Marsilea drummondii is a species of fern known by the common name nardoo. It is native to Australia, where it is widespread and common, particularly in inland regions. It is a rhizomatous perennial aquatic fern that roots in mud substrates and produces herbage that floats on the surface of quiet water bodies. It occurs in water up to one meter deep.
It occurs in abundance after floods and can form mats on the water's surface covering the ground in carpets as floodwaters recede. It is variable in appearance and occurs in many types of wetland habitats. In general the frond is made up of two pairs of leaflets and is borne erect when not floating. The plant produces sporocarps which can remain viable for 50 years and only release spores after being thoroughly soaked. The sporocarps are dispersed by birds that eat them but cannot digest them, and also spread by flowing water. Sporocarps are hard, woody structures about 0.5-1 cm long that are produced on stalks that arise from the rhizome. They bear sori, which are the structures in which the fern spores are produced.
The sporocarp is used for food by Australian Aborigines, who collect and grind them to powder which they mix with water to make a dough. The sporocarp can be toxic due to high levels of thiaminase, which destroys thiamine (vitamin of B1). Consumption of large amounts of nardoo can cause beriberi. It has been known to poison sheep, as well as humans, including the leaders of the Burke and Wills expedition. Nardoo must be prepared properly before consumption to destroy the thiaminase.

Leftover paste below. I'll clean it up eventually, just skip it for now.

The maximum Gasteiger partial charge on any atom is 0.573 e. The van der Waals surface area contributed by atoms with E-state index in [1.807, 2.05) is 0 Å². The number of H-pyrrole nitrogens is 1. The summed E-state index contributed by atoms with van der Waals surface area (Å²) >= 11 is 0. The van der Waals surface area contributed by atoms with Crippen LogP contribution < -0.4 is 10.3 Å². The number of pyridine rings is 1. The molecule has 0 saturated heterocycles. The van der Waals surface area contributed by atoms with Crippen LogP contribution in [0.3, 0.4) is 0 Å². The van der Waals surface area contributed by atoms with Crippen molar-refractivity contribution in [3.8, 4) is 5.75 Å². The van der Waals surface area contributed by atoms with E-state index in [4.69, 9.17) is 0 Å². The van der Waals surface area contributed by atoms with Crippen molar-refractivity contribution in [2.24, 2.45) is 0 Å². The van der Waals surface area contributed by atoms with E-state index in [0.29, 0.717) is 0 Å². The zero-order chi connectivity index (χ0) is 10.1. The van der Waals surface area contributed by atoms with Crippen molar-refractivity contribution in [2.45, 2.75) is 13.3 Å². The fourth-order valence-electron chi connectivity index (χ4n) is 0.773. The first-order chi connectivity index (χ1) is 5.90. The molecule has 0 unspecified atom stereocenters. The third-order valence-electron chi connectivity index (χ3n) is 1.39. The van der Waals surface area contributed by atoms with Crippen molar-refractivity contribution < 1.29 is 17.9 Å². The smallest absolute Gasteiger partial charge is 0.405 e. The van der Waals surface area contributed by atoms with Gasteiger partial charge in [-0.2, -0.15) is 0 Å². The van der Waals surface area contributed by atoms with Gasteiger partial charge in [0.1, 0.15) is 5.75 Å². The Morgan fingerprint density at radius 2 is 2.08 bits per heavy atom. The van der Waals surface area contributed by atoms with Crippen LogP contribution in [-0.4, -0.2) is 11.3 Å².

Burke and Wills ground the sporocarps dry, then cooked the flour in much the same way that wheat and barley are ground and cooked. This method of preparation contrasted with that used by the Aborigines, who ground them with water to make a thin paste. As nardoo sporocarps contain large amounts of the enzyme thiaminase, mixing the flour with water stops the enzyme's action and also dilutes the other chemicals that are needed for the enzyme to destroy thiamine. In their preparation method, the Aborigines did not allow the watery paste to come into contact with bark or leaf utensils. Had they used bark or leaf, amino acids from them could have activated the thiaminase.
This post is part of the Friday Greens meme,
and also part of the Food Friday meme,
and also part of Pippa's Week That Has Been Friday meme.